National Minimum Wage / National Living WageOn 1st April 2018, the hourly National Minimum Wage (NMW) will increase to £7.83 for those aged 25 and over. Additional increases will apply to the other age brackets bringing their hourly wage up as follows: 21 to 24 – £7.38, 18 to 20 – £5.90, Under 18 – £4.20, Apprentice – £3.70. Ross says:
“This increase to the NMW will apply to all workers falling into these age brackets and will also apply to holiday and auto-enrolment pension calculations too. All employers must ensure they pay these new rates, otherwise they risk a maximum fine of £20,000 per worker.”
Automatic enrolment pensionsFrom 6th April 2018, employers may be required to increase the amount of their contributions into their automatic enrolment pension. Prior to April 2018, the auto enrolment total minimum contribution was 2%, with at least 1% being paid by the employer. In April 2018, this minimum increases to 5%, of which at least 2% must be paid by the employer. Ross comments:
“This is the second of three increases to the minimum total contribution levels. As of 6th April 2019, this will rise to 8%.
“Employers will need be keep on top of these changes and will need to plan their budgets accordingly. It is also important that employers ensure that they inform their employees of any changes in advance of them being implemented.”
Other Statutory Rate increasesEmployers should also be aware that there will be increases to the statutory rates for Maternity, Paternity, Adoption and Shared Parental Pay. The current weekly rate is £140.98, or 90% of the employee’s average weekly income, whichever figure is lower. From April 2018, the statutory rate is increasing to £145.18 (or 90% of the employee’s average weekly income if this figure is less than the statutory rate). Statutory Sick Pay will also be increased; the weekly rate will rise from £89.35 to £92.05.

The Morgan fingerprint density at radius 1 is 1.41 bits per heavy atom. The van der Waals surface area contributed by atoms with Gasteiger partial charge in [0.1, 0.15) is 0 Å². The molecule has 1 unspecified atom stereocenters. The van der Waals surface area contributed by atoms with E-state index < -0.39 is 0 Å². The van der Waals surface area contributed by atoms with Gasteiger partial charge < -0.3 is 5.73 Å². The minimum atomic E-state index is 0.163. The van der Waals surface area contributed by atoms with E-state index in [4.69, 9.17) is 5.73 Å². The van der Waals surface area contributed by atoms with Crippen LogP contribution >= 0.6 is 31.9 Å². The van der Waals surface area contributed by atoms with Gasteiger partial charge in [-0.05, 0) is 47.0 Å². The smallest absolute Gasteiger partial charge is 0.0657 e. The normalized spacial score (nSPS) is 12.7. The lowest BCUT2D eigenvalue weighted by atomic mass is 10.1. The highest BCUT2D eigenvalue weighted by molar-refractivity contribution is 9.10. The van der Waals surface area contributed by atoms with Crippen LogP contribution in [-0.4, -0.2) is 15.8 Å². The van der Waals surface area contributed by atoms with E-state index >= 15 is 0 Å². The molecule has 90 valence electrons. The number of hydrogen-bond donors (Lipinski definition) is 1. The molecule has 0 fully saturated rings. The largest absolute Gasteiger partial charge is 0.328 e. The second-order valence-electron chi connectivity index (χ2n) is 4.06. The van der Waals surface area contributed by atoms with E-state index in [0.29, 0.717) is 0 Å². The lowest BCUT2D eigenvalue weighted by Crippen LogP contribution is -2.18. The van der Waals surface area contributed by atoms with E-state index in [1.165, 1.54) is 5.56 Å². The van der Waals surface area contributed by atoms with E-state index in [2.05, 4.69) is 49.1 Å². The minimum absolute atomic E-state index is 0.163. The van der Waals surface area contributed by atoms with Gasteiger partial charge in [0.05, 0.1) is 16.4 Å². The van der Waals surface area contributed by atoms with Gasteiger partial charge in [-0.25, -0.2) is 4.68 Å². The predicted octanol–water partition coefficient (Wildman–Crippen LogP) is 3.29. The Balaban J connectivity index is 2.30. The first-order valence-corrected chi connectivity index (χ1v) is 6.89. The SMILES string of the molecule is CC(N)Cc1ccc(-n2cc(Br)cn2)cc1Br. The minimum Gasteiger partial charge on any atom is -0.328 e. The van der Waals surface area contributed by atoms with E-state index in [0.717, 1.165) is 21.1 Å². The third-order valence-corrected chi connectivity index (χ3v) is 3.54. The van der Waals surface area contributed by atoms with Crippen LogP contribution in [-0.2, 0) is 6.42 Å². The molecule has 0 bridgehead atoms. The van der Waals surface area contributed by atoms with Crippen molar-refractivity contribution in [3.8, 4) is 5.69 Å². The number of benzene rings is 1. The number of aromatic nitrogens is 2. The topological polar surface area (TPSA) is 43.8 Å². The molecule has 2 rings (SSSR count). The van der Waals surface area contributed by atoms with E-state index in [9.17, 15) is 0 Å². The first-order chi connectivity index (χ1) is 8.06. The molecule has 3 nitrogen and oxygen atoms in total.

Taxation of termination paymentsThe treatment of termination payments will change from 6th April 2018. From then any payment in lieu of notice, whether contractual or not, will become fully subject to tax and National Insurance Contributions. Also, from April 2018 all redundancy and notice payments above £30,000 will be subject to both tax and National Insurance Contributions. Previously, these payments were only subject to tax. Ross comments:
“This will have a significant impact on employers and the cost of providing termination packages for employees. Employers will need to consider whether they need to compensate for the increased cost to employees, who will suffer additional tax and National Insurance Contributions after April 2018.”Ross finishes:
“2018 is proving to be a very busy year on the employment law front. As we’ve seen, these are just some of the significant changes occurring this year which employers must comply with.
“At Tallents Solicitors, we understand that this can be a confusing and complicated area of law for employers to stay aware of. That’s why, if any employers have concerns regarding the areas raised in this article, then our employment law specialists at Tallents can advise and support you.”